The TRACTS method was used to infer the timing of admixture events with ancestry tracts defined by RFMix [32]. For the admixed Nuevomexicano, Mexican (1KGP), MA Spanish descendant, and Puerto Rican (1KGP) populations, three possible orderings of admixture were evaluated with TRACTS: (1) European, Native American, and African; (2) European, African, and Native American; and (3) African, Native American, and European. For each ordering, TRACTS was used to evaluate possible admixture timing from 14 to six generations ago, in 1000 bootstrap attempts. From the bootstrap attempts, the most likely series of admixture events was chosen to represent the population.

Supporting information

S1 Text. Supporting information and methods.

The methods used to assign genetic ancestry groups to HRS individuals and the CLUMPP-ADMIXTURE analysis.

https://doi.org/10.1371/journal.pgen.1008225.s001

(DOCX)

S1 Table. Populations and sources used in this analysis.

Populations included and the number of individuals in each population are shown. How or if a population was used for local or sub-continental ancestry analysis is indicated.

https://doi.org/10.1371/journal.pgen.1008225.s002

(DOCX)

S2 Table. Cross-validation of the European ancestry classifier.

A support vector machine (SVM) was created to characterize the European ancestry of individuals using ADMIXTURE values generated using masked European genotypes. 10-fold cross-validation was used to evaluate the performance of the SVM. Values shown are the numbers of individuals assigned to each ancestry in the validation procedure. Correct assignments are on the diagonal.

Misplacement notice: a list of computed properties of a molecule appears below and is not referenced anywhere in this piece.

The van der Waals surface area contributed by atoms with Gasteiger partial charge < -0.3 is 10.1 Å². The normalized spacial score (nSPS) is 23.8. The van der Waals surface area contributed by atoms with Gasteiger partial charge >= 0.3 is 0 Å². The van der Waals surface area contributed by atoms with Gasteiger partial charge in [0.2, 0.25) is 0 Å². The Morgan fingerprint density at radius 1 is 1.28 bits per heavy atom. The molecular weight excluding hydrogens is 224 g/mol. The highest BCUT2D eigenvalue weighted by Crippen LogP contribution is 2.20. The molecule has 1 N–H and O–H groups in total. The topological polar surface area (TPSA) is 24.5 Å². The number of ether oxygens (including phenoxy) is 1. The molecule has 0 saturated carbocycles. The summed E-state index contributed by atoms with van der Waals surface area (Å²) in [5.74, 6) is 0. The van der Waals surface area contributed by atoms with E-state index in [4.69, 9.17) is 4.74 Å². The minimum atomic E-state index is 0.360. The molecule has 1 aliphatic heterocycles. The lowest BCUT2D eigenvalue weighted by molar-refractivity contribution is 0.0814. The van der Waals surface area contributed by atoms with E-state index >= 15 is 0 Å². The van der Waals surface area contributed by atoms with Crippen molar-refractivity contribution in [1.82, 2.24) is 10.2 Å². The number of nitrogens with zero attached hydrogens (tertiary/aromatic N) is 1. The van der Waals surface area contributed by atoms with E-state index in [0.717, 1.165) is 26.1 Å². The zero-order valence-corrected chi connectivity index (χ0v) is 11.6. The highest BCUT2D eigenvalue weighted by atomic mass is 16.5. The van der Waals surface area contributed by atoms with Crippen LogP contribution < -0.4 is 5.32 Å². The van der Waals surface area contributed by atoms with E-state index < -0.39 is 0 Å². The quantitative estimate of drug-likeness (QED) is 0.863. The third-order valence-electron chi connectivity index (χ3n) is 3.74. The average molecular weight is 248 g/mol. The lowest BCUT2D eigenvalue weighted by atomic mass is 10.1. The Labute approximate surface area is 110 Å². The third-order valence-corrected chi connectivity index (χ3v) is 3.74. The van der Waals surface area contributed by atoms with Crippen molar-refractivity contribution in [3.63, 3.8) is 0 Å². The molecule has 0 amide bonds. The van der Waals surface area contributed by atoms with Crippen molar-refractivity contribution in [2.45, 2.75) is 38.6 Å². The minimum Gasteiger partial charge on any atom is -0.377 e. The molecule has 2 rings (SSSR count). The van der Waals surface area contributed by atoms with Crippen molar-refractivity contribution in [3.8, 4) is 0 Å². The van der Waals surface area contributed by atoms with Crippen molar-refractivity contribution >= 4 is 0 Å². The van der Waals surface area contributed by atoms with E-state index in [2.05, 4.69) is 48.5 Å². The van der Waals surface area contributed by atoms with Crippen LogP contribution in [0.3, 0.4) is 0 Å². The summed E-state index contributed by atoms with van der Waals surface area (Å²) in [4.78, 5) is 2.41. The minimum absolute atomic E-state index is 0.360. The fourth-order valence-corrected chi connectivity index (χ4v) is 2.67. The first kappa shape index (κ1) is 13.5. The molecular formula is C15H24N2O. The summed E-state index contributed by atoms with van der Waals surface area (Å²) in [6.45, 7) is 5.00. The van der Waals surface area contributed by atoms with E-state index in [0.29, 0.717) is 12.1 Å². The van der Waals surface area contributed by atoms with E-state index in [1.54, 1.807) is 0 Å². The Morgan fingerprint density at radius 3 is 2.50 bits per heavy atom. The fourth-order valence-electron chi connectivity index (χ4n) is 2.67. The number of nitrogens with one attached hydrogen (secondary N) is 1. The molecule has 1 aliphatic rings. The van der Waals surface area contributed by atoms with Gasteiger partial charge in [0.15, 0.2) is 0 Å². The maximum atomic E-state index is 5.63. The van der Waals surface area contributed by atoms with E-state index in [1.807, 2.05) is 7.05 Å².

https://doi.org/10.1371/journal.pgen.1008225.s003

(DOCX)

S3 Table. Validation of the European ancestry classifier on New World populations.

The SVM was used to characterize New World individuals with known European ancestry. Values shown are the number of individuals assigned each European ancestry from each population. For each population, the known European ancestry is listed in the parentheses.

https://doi.org/10.1371/journal.pgen.1008225.s004

(DOCX)

S4 Table. Haplotype heterozygosities of ancestry-specific and whole-genome haplotypes.

Haplotype heterozygosities (HH) were found for both the ancestry-specific and genome and whole-genome for each of the admixed populations.

https://doi.org/10.1371/journal.pgen.1008225.s005

(DOCX)

S1 Fig. Map showing the nine US census regions used to assign the geographic origins of the HRS individuals analyzed here.

The census regions, in semi-clockwise order, are: West North-Central (WNC), East North-Central (ENC), Northeast (NE), Mid-Atlantic (MA), Southeast (SE), East South-Central (ESC), West South-Central (WSC), Mountain (MNT), and Pacific (PAC).

https://doi.org/10.1371/journal.pgen.1008225.s006

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S2 Fig. ADMIXTURE plot showing HRS individuals’ continental ancestry fractions.

African (blue), European (yellow), Native American (red), and East Asian (green) ancestry components are shown. The HRS individuals were divided into two groups based on their self-identified status as African-Americans and all others. HRS individuals shown in comparison to African (African American–ASW), European (Central European–CEU), Latin American (Mexican–MXL and Puerto Rican–PUR) 1KGP reference populations.

https://doi.org/10.1371/journal.pgen.1008225.s007

(TIF)

S3 Fig. ADMIXTURE analysis of European haplotypes for HRS individuals classified by genetic ancestry as African descendant (AD) or Western European descendant (WD).

Individuals were placed into genetic ancestry groups using the SVM classifier as described in the Materials and Methods. ADMIXTURE was run and HRS individuals from the two genetic ancestry groups (AD-purple and WD-lime) are plotted according to their geographic region of origin along with individuals from European (Finnish, British, French, Spanish, and Italian) and Mexican 1KGP reference populations. ADMIXTURE was run using k = 2, 3, 4, and 5 populations.

https://doi.org/10.1371/journal.pgen.1008225.s008